Rock style Throat SingingWell, it's time now to listen to some modern folk rock music from Mongolia. The singer this time is Khuumei Zorigoo, there isn't much info and photos about him in the web but he's a former member of Altain Orgil, one of the most famous and famed mongolian bands. One of the greatest features mongolian music has brought to this world, and that you can find in this song, is the throat singing and the horse-headed fiddle. Traditional plus modern music in one song, that's quite amazing, at least for me ;-). Reference: khuumei-zorigoo-tsast-tsagaan
Kalmyk Throat SingingThe Republic of Kalmykia (Russian: Респу́блика Калмы́кия, tr. Respublika Kalmykiya) is a member of the Russian Federation. It is the only Buddhist region in Europe. Kalmykia is located on the shores of the Caspian Sea. Reference: Kalmykia (Wikipedia)
Vladimir Karuev (Russian: Владимир Каруев) is the national kalmyk jangartschi. He was born on the way home from exile in Siberia in 1957. His Russian name is Vladimir Karuev, but when he was born, his mother gave him the Kalmyk name Okna Tsagan Zam (Kalmyk: Окна Цаhан Зам, Russian: Окна Цаган Зам). Tsagan Zam means The White Road, in a free translation means something like “The way to freedom”, Okna is his father’s name. For several years he has devoted himself to preserving Kalmyk epics by rooting it in the mongol culture. This has led him to practice different techniques of overtone singing from Mongolia, Tuva and Tibet. Reference: Biography: Vladimir Karuev
Inuit overtone singingInuit overtone singing- The resurgence of a once-dying Inuit tradition called katajjaq is currently under way in Canada. Inuit throat singing was a form of entertainment among Inuit women while the men were away on hunting trips. It was an activity that was primarily done by Inuit women, though men also did it. In the Inuit language Inuktitut, throat singing is called katajjaq, pirkusirtuk or nipaquhiit depending on the Canadian Arctic region. It was regarded more as a type of vocal or breathing game in the Inuit culture rather than a form of music. Inuit throat singing is generally done by two individuals but can involve four or more people together as well. In Inuit throat singing, two Inuit women would face each other either standing or crouching down while holding each other's arms. One would lead with short deep rhythmic sounds while the other would respond. The leader would repeat sounds with short gaps in between. The follower would fill in these gaps with her own rhythmic sounds. Sometimes both Inuit women would be doing a dance like movement like rocking from left to right while throat singing. The practice is compared more to a game or competition than to a musical style. In the game, Inuit women sit or stand face-to-face and create rhythmic patterns.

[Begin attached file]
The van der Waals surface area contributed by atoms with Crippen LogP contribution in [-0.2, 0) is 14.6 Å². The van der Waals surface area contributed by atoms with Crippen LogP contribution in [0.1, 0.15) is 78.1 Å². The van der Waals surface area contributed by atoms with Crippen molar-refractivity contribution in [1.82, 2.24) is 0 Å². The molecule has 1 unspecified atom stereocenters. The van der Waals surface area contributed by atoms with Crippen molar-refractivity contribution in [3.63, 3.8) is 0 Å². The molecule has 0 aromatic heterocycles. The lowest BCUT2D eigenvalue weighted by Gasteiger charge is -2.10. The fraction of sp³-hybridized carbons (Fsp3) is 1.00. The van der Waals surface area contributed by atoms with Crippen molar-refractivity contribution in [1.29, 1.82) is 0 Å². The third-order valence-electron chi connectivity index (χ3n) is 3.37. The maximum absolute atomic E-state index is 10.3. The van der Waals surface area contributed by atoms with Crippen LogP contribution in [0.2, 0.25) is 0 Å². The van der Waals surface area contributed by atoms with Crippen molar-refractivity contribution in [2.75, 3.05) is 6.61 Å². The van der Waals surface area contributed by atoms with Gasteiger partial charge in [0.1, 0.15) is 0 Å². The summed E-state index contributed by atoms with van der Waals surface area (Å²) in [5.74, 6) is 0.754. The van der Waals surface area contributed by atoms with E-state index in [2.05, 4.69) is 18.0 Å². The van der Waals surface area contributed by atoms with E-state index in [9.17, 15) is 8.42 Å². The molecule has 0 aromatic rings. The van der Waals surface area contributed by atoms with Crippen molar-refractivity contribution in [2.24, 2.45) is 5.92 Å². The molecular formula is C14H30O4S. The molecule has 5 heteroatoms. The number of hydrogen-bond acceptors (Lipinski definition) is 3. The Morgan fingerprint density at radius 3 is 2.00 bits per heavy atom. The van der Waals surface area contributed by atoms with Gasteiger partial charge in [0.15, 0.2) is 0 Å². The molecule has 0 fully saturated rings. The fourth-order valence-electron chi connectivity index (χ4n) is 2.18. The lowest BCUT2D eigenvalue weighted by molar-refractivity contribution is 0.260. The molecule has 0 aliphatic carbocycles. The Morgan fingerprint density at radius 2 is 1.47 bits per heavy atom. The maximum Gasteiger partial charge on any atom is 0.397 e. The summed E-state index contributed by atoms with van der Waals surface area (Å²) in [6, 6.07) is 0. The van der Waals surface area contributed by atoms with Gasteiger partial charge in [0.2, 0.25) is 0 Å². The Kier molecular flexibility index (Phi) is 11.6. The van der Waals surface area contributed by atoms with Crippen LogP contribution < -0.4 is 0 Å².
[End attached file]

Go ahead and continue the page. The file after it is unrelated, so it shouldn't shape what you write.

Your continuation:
References: Inuit throat singing (Wikipedia) Throat Singing Music In Inuit Culture (www.freespiritgallery.ca) Overtone singing (Wikipedia)
RekuhkaraRekuhkara (from Sakhalin Ainu rekuh レクㇷ 'throat'; rekut レクㇳ or レクッ in Hokkaidō Ainu) is a style of singing, similar to Inuit throat singing, that was practised by the Ainu until 1976 when the last practitioner died. The Sakhalin spelling rekuxkara or the Japanese spelling rekukkara (レクッカラ in Katakana) can also be encountered. The Ainu method involved two women facing each other, with one forming a tube with her hands and chanting into the oral cavity of her partner. The technique is essentially one where the "giver" provides the voice and the "receiver", holding her glottis closed, uses her vocal tract to modulate the sound stream.
Reference: Reference: Rekuhkara (Wikipedia)